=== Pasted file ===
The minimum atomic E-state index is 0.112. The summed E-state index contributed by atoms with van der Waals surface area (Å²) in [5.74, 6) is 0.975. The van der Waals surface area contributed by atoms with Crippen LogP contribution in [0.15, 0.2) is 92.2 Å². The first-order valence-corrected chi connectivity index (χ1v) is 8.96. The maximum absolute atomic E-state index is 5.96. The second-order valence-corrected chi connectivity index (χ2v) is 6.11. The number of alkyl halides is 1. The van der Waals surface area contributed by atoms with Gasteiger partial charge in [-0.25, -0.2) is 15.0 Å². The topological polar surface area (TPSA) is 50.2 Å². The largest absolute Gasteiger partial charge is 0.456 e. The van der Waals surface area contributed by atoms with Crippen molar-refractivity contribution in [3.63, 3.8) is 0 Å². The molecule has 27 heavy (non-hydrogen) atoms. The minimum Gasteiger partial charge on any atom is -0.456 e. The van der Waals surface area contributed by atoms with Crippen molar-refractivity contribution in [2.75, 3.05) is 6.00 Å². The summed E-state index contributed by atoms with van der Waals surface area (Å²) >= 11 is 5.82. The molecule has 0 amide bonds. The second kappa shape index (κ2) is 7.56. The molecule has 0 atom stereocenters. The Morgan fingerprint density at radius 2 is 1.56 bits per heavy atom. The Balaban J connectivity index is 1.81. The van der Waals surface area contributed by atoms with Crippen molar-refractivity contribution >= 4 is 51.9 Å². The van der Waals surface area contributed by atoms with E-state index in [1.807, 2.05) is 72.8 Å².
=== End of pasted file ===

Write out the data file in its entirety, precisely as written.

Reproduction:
The minimum atomic E-state index is 0.112. The summed E-state index contributed by atoms with van der Waals surface area (Å²) in [5.74, 6) is 0.975. The van der Waals surface area contributed by atoms with Crippen LogP contribution in [0.15, 0.2) is 92.2 Å². The first-order valence-corrected chi connectivity index (χ1v) is 8.96. The maximum absolute atomic E-state index is 5.96. The second-order valence-corrected chi connectivity index (χ2v) is 6.11. The number of alkyl halides is 1. The van der Waals surface area contributed by atoms with Gasteiger partial charge in [-0.25, -0.2) is 15.0 Å². The topological polar surface area (TPSA) is 50.2 Å². The largest absolute Gasteiger partial charge is 0.456 e. The van der Waals surface area contributed by atoms with Crippen molar-refractivity contribution in [3.63, 3.8) is 0 Å². The molecule has 27 heavy (non-hydrogen) atoms. The minimum Gasteiger partial charge on any atom is -0.456 e. The van der Waals surface area contributed by atoms with Crippen molar-refractivity contribution in [2.75, 3.05) is 6.00 Å². The summed E-state index contributed by atoms with van der Waals surface area (Å²) >= 11 is 5.82. The molecule has 0 amide bonds. The second kappa shape index (κ2) is 7.56. The molecule has 0 atom stereocenters. The Morgan fingerprint density at radius 2 is 1.56 bits per heavy atom. The Balaban J connectivity index is 1.81. The van der Waals surface area contributed by atoms with Crippen molar-refractivity contribution >= 4 is 51.9 Å². The van der Waals surface area contributed by atoms with E-state index in [1.807, 2.05) is 72.8 Å².